No time to panic, Yankees fans

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Here’s the situation: your team is unable to do anything against a Cy Young caliber pitcher.  Your ace gave up two home runs to the same guy on the other team.  Your bullpen was less than stellar. You’ve now lost the homefield advantage and you have an often erratic starter going in Game 2.  Time to panic?

Hardly, because that describes the exact scenario the Yankees faced in Game 2 of the 1996 World Series.

Because I’m an Atlanta Braves fan, I remember it well.  I was in law school then, and I remember the gloom and doom of my many, many New York Yankee fan classmates.  I even had a professor — himself a native New Yorker — who got bent out of shape when I wore my Braves cap in to class the day after Andruw Jones hit those two bombs.  Being young and relatively unschooled in the ways of the world, I gloated like crazy.  I was even worse about it following Game 2.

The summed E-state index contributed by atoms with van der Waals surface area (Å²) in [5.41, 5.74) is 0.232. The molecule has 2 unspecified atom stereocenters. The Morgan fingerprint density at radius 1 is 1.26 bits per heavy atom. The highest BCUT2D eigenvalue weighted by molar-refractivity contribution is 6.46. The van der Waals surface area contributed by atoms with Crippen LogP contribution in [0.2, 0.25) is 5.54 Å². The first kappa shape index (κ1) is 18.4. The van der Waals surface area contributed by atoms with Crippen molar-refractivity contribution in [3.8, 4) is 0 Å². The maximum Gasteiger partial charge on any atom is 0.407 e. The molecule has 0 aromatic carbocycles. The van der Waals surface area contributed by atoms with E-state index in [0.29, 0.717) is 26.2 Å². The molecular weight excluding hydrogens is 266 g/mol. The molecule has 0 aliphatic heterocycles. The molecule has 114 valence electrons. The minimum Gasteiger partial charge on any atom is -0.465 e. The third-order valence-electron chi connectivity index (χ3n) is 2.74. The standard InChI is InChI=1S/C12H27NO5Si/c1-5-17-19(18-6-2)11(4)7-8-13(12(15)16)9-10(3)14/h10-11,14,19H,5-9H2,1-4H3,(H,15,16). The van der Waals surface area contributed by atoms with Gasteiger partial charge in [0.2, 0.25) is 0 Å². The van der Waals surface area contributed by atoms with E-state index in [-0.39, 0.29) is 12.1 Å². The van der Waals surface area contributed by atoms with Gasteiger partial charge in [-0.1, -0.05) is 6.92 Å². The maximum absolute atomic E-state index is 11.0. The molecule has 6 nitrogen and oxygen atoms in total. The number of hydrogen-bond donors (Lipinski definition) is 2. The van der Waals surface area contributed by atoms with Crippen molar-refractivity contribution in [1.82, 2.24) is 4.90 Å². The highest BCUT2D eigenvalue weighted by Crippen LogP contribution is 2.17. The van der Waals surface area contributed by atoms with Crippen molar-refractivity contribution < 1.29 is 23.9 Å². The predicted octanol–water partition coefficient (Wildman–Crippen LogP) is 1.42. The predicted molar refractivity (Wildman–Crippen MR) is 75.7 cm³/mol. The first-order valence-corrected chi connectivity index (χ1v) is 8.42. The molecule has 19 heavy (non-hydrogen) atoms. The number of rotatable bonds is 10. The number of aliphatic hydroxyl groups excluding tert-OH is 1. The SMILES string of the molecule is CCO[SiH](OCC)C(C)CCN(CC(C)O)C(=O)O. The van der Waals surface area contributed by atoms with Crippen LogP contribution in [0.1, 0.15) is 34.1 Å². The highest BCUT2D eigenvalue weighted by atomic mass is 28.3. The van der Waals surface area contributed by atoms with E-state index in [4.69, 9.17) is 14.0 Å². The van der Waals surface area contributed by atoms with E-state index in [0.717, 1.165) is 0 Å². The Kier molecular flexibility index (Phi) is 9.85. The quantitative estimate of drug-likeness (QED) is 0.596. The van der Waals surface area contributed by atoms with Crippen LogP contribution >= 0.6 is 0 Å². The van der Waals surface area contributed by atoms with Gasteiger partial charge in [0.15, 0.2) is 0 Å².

But we all know how that turned out.  The ace lefty acquitted himself quite nicely his next turn out. The Yankees’ deep bullpen asserted itself.  The Braves, after getting one lights out performance from Greg Maddux in Game 2, had no answer for the New York nine.  A dynasty was reborn that year, and that Game 1 has been rendered a mere footnote, notable for Andruw Jones’ coming out party and not much else.  That law school professor took a few minutes at the beginning of the first class following Game 6 to lecture me about premature jubilation.  It’s probably the only thing I remember from that class.

Will history repeat itself?  I have no idea. But I do know that Yankees fans would be well-advised to relax, and Phillies fans would be well advised to hold their “nobody believed in us” and “we told you so” rants until after Pedro Martinez and Cole Hamels pitch. 

For my part, I stand by my prediction: Yankees in six. Just like in 1996. 

Mets sign reliever Anthony Swarzak

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Marc Carig of Newsday reports that the Mets have signed reliever Anthony Swarzak. It’s a two-year, $14 million deal, pending a physical.

Swarzak is an eight-year big league veteran who pitched for the White Sox and Brewers in 2017, posting a 2.33 ERA in 70 games. The righty struck out 10.6 batters per nine innings while walking 2.6. It was a really nice year and he’s a really nice pickup for the Mets, even if he is a fallback choice after they failed to sign Bryan Shaw.